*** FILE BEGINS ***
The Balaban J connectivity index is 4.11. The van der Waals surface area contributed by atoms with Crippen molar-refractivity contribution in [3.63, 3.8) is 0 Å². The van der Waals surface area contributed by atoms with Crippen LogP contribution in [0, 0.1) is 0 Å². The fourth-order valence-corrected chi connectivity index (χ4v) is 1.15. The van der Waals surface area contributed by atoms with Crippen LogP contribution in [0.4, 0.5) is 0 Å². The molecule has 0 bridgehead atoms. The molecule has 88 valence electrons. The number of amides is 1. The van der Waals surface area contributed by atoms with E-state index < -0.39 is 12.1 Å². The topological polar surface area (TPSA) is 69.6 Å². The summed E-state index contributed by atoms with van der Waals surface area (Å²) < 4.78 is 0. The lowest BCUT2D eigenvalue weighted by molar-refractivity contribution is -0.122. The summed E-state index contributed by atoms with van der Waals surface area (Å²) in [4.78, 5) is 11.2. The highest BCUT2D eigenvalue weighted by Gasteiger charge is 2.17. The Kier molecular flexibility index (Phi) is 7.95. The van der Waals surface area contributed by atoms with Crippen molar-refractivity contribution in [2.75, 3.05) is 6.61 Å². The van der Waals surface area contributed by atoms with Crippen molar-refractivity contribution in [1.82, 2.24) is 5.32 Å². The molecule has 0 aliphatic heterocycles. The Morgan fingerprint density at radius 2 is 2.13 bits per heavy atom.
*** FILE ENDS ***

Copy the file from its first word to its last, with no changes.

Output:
The Balaban J connectivity index is 4.11. The van der Waals surface area contributed by atoms with Crippen molar-refractivity contribution in [3.63, 3.8) is 0 Å². The van der Waals surface area contributed by atoms with Crippen LogP contribution in [0, 0.1) is 0 Å². The fourth-order valence-corrected chi connectivity index (χ4v) is 1.15. The van der Waals surface area contributed by atoms with Crippen LogP contribution in [0.4, 0.5) is 0 Å². The molecule has 0 bridgehead atoms. The molecule has 88 valence electrons. The number of amides is 1. The van der Waals surface area contributed by atoms with E-state index < -0.39 is 12.1 Å². The topological polar surface area (TPSA) is 69.6 Å². The summed E-state index contributed by atoms with van der Waals surface area (Å²) < 4.78 is 0. The lowest BCUT2D eigenvalue weighted by molar-refractivity contribution is -0.122. The summed E-state index contributed by atoms with van der Waals surface area (Å²) in [4.78, 5) is 11.2. The highest BCUT2D eigenvalue weighted by Gasteiger charge is 2.17. The Kier molecular flexibility index (Phi) is 7.95. The van der Waals surface area contributed by atoms with Crippen molar-refractivity contribution in [2.75, 3.05) is 6.61 Å². The van der Waals surface area contributed by atoms with Crippen molar-refractivity contribution in [1.82, 2.24) is 5.32 Å². The molecule has 0 aliphatic heterocycles. The Morgan fingerprint density at radius 2 is 2.13 bits per heavy atom.